Echo by Clint Kelly (July 2007)
Age Range: Teen to Adult (labeled as a Christian Suspense novel-- no inappropriate language)
(book first mentioned on this blog on July 8, 2007)
While Cassie and Nick Dixon's lives were consumed with their venture into the perfume industry (which ended in disaster), they lost touch with many of their close friends, including the Fergusons. Cassie realizes this all too well when she has a chance encounter with Andy Ferguson, who believes that their meeting is not so chance after all. He confides that his marriage to Sheila is a bit shaky and they could use the help of some friends. After a great deal of persuasion, the couples, along with the Ferguson’s 13-year-old deaf son travel to the Cascade Mountains to take a relaxing vacation and hopefully restore Sheila and Andy’s relationship. A great deal of the Ferguson’s relationship troubles revolves around how they each wish to raise their deaf son, Cody. Sheila is the overprotective mother who treats her adolescent son as a child who needs to be looked after constantly. Andy wishes that Sheila would just let the boy be a boy… but then he isn’t so perfect either. Andy spends much of his time avoiding the situation and his family by working long hours. When Cassie tries to encourage Sheila to loosen her grip on Cody’s life to give him some breathing room, Sheila feels that everyone is against her…. When Cody disappears, Cassie feels responsible. With signs of dangerous grizzly bears and rain, will the group manage to find the boy alive? And, how did he disappear in the first place?
Cody becomes deaf at a young age. He prefers to speak and read lips. Sheila encourages her son to use sign language, which he is initially against…but will that change?
Author Clint Kelly is a communications specialist for Seattle Pacific University and the author of Scent, the first book in the Sensations series, as well as novels for both children and adults. In a recent interview, I asked him about his latest book. Read below! ***********************************************************************
SPW: How did you get involved with writing a book about a deaf character? Have you met/worked with Deaf people before?
CK: I have no extensive experience or friendships with deaf people but have observed confident, personable deaf people in life who carry themselves with poise and purpose. I admire those kinds of people wherever I encounter them, some deaf, most not, but all of us faced with our own uniqueness. A couple in my church knows American Sign Language and teaches our youth choir how to sign the songs they sing to inspire them with another, quite lyrical means of communication.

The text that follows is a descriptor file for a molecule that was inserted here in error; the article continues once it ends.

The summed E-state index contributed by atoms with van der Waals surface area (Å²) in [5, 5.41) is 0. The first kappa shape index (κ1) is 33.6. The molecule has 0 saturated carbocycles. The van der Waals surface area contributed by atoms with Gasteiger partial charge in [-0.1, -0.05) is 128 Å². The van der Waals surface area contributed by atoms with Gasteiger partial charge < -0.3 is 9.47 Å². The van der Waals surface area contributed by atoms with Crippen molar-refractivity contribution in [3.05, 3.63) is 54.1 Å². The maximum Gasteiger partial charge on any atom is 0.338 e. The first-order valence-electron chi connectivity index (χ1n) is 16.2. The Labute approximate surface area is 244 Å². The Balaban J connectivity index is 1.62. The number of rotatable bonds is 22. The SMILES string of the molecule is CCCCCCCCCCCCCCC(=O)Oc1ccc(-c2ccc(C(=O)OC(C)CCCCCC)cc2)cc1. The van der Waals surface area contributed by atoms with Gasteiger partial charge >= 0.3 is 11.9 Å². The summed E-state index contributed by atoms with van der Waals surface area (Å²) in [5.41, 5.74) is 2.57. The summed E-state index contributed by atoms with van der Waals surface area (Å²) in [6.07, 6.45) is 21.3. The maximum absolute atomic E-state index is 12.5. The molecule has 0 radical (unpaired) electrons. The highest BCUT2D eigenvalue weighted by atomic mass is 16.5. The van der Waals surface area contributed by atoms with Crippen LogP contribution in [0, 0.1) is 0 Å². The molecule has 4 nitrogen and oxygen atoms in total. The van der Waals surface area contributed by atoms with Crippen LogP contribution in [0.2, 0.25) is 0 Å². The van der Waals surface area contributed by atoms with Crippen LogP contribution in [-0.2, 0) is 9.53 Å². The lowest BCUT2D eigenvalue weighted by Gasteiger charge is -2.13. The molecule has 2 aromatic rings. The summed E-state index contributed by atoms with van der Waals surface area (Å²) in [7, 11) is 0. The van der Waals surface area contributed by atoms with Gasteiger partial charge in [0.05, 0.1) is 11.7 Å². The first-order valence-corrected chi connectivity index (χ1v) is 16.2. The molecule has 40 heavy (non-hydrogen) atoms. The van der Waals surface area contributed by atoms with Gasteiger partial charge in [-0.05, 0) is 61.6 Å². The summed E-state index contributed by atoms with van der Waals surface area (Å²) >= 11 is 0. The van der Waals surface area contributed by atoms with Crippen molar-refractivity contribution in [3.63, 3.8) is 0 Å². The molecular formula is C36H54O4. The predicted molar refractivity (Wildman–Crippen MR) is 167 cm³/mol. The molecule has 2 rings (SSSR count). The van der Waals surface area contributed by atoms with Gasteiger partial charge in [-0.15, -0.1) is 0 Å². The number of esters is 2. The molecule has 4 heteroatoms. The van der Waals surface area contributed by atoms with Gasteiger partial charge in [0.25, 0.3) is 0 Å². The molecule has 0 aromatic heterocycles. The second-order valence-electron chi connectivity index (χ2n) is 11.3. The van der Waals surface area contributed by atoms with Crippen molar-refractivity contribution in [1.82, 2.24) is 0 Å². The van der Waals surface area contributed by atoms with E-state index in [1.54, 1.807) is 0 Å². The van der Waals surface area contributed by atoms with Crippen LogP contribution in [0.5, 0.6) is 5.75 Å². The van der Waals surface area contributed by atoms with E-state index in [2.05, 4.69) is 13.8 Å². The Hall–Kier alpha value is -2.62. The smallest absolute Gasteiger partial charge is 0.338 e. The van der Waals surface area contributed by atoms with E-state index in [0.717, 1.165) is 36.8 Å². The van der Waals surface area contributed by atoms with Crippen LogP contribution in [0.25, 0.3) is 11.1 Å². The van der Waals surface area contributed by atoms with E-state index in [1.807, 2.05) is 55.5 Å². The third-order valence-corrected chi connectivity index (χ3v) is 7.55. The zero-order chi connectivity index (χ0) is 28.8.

SPW: What kind of research did you do in order to make the character Cody appear like a real deaf teen?
CK: I interviewed a home school teacher of the deaf and got her take on challenges her students have faced, plus I researched books and Internet sites by and for the deaf. Especially helpful were blogs and interviews with deaf teens. From there, I applied empathy in shaping a deaf kid with hopes and dreams and determination to prove what he could do.
I don’t think deaf teens are worlds apart from any other kind of teen. As a published author of seven other novels, I’m always having to walk miles in my characters’ moccasins. Every one of them requires my understanding. Every one of them experiences conflict of one kind or another. Every one of them is fully human and filled with passion, hope, talent, potential. I’m forever fascinated by what I – they – do with their potential. Invest it? Squander it? Allow someone else to talk them out of it? My book ECHO is about a healthy, inquisitive, funny, bright, at times immature, at times mature beyond his years kid who at turns wonders and agonizes about his future. Oh yeah, and he happens to be deaf. Sound like anyone you know?
SPW: Without giving the story away, can you discuss the choices in communication used by Cody?